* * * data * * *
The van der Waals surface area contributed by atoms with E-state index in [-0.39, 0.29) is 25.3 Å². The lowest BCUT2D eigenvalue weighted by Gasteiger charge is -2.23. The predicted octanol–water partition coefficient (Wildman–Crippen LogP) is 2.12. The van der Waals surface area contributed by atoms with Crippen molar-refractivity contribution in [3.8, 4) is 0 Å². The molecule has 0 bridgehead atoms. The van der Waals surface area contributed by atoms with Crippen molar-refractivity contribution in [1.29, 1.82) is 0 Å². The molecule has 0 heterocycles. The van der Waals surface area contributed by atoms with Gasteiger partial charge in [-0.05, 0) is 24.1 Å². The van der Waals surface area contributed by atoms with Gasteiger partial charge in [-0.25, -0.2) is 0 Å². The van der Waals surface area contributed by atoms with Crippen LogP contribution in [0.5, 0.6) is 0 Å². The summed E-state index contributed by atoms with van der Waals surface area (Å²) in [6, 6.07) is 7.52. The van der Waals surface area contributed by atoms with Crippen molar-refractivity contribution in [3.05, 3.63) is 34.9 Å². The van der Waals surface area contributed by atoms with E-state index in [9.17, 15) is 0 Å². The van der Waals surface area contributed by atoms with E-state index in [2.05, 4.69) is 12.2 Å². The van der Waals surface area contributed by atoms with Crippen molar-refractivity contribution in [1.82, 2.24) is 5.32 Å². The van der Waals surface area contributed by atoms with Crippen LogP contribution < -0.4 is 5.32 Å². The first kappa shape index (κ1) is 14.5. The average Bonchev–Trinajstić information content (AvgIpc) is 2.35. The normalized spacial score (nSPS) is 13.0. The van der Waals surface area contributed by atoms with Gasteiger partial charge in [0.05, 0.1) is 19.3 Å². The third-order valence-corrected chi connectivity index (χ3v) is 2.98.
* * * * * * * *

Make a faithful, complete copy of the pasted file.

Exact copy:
The van der Waals surface area contributed by atoms with E-state index in [-0.39, 0.29) is 25.3 Å². The lowest BCUT2D eigenvalue weighted by Gasteiger charge is -2.23. The predicted octanol–water partition coefficient (Wildman–Crippen LogP) is 2.12. The van der Waals surface area contributed by atoms with Crippen molar-refractivity contribution in [3.8, 4) is 0 Å². The molecule has 0 bridgehead atoms. The van der Waals surface area contributed by atoms with Crippen molar-refractivity contribution in [1.29, 1.82) is 0 Å². The molecule has 0 heterocycles. The van der Waals surface area contributed by atoms with Gasteiger partial charge in [-0.05, 0) is 24.1 Å². The van der Waals surface area contributed by atoms with Gasteiger partial charge in [-0.25, -0.2) is 0 Å². The van der Waals surface area contributed by atoms with Crippen LogP contribution in [0.5, 0.6) is 0 Å². The summed E-state index contributed by atoms with van der Waals surface area (Å²) in [6, 6.07) is 7.52. The van der Waals surface area contributed by atoms with Crippen molar-refractivity contribution in [3.05, 3.63) is 34.9 Å². The van der Waals surface area contributed by atoms with E-state index in [9.17, 15) is 0 Å². The van der Waals surface area contributed by atoms with E-state index in [2.05, 4.69) is 12.2 Å². The van der Waals surface area contributed by atoms with Crippen molar-refractivity contribution in [1.82, 2.24) is 5.32 Å². The van der Waals surface area contributed by atoms with Crippen LogP contribution < -0.4 is 5.32 Å². The first kappa shape index (κ1) is 14.5. The average Bonchev–Trinajstić information content (AvgIpc) is 2.35. The normalized spacial score (nSPS) is 13.0. The van der Waals surface area contributed by atoms with Gasteiger partial charge in [0.05, 0.1) is 19.3 Å². The third-order valence-corrected chi connectivity index (χ3v) is 2.98.